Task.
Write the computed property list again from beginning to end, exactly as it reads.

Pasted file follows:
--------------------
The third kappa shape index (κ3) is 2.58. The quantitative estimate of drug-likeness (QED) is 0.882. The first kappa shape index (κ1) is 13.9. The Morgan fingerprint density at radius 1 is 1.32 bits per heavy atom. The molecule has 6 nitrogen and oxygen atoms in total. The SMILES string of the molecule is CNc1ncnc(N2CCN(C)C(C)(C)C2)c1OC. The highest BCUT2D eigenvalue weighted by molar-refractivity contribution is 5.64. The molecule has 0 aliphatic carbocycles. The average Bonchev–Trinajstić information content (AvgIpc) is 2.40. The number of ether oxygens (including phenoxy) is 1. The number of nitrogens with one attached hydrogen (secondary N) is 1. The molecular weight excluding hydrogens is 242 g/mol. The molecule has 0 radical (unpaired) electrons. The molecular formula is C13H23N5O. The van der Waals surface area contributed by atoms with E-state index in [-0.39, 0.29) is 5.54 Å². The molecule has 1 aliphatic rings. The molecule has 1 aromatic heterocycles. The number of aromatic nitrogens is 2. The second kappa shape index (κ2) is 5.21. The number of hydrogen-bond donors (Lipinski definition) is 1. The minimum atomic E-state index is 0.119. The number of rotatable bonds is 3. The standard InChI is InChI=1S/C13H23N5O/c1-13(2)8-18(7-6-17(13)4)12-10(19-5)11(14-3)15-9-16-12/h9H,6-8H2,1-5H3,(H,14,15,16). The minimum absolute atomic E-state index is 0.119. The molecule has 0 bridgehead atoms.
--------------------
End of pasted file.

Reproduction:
The third kappa shape index (κ3) is 2.58. The quantitative estimate of drug-likeness (QED) is 0.882. The first kappa shape index (κ1) is 13.9. The Morgan fingerprint density at radius 1 is 1.32 bits per heavy atom. The molecule has 6 nitrogen and oxygen atoms in total. The SMILES string of the molecule is CNc1ncnc(N2CCN(C)C(C)(C)C2)c1OC. The highest BCUT2D eigenvalue weighted by molar-refractivity contribution is 5.64. The molecule has 0 aliphatic carbocycles. The average Bonchev–Trinajstić information content (AvgIpc) is 2.40. The number of ether oxygens (including phenoxy) is 1. The number of nitrogens with one attached hydrogen (secondary N) is 1. The molecular weight excluding hydrogens is 242 g/mol. The molecule has 0 radical (unpaired) electrons. The molecular formula is C13H23N5O. The van der Waals surface area contributed by atoms with E-state index in [-0.39, 0.29) is 5.54 Å². The molecule has 1 aliphatic rings. The molecule has 1 aromatic heterocycles. The number of aromatic nitrogens is 2. The second kappa shape index (κ2) is 5.21. The number of hydrogen-bond donors (Lipinski definition) is 1. The minimum atomic E-state index is 0.119. The number of rotatable bonds is 3. The standard InChI is InChI=1S/C13H23N5O/c1-13(2)8-18(7-6-17(13)4)12-10(19-5)11(14-3)15-9-16-12/h9H,6-8H2,1-5H3,(H,14,15,16). The minimum absolute atomic E-state index is 0.119. The molecule has 0 bridgehead atoms.